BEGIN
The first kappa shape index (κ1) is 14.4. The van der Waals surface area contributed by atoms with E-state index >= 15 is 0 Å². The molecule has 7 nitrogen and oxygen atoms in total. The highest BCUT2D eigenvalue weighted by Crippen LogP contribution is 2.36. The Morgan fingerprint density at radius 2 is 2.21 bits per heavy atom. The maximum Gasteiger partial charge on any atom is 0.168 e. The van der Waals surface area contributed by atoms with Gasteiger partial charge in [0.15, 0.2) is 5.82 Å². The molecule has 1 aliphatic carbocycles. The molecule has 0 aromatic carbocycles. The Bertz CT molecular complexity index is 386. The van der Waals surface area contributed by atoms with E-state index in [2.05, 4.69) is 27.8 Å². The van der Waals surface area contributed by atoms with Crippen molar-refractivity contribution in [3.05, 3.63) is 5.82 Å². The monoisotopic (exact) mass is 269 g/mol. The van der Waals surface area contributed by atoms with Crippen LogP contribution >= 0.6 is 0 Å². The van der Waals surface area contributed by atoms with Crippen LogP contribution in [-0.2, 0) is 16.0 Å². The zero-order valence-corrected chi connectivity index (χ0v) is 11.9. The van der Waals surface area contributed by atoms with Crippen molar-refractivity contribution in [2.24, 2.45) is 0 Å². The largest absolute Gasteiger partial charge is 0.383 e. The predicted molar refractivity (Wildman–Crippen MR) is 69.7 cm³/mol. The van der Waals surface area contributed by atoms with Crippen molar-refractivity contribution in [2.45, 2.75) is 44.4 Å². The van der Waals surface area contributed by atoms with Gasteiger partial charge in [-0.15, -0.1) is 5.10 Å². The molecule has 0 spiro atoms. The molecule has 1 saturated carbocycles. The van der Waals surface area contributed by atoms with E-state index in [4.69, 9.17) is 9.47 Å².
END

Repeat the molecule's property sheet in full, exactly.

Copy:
The first kappa shape index (κ1) is 14.4. The van der Waals surface area contributed by atoms with E-state index >= 15 is 0 Å². The molecule has 7 nitrogen and oxygen atoms in total. The highest BCUT2D eigenvalue weighted by Crippen LogP contribution is 2.36. The Morgan fingerprint density at radius 2 is 2.21 bits per heavy atom. The maximum Gasteiger partial charge on any atom is 0.168 e. The van der Waals surface area contributed by atoms with Gasteiger partial charge in [0.15, 0.2) is 5.82 Å². The molecule has 1 aliphatic carbocycles. The molecule has 0 aromatic carbocycles. The Bertz CT molecular complexity index is 386. The van der Waals surface area contributed by atoms with E-state index in [2.05, 4.69) is 27.8 Å². The van der Waals surface area contributed by atoms with Crippen molar-refractivity contribution in [3.05, 3.63) is 5.82 Å². The monoisotopic (exact) mass is 269 g/mol. The van der Waals surface area contributed by atoms with Crippen LogP contribution >= 0.6 is 0 Å². The van der Waals surface area contributed by atoms with Crippen LogP contribution in [-0.2, 0) is 16.0 Å². The zero-order valence-corrected chi connectivity index (χ0v) is 11.9. The van der Waals surface area contributed by atoms with Crippen molar-refractivity contribution in [2.24, 2.45) is 0 Å². The largest absolute Gasteiger partial charge is 0.383 e. The predicted molar refractivity (Wildman–Crippen MR) is 69.7 cm³/mol. The van der Waals surface area contributed by atoms with Crippen molar-refractivity contribution in [2.45, 2.75) is 44.4 Å². The van der Waals surface area contributed by atoms with Gasteiger partial charge in [-0.15, -0.1) is 5.10 Å². The molecule has 0 spiro atoms. The molecule has 1 saturated carbocycles. The van der Waals surface area contributed by atoms with E-state index in [4.69, 9.17) is 9.47 Å².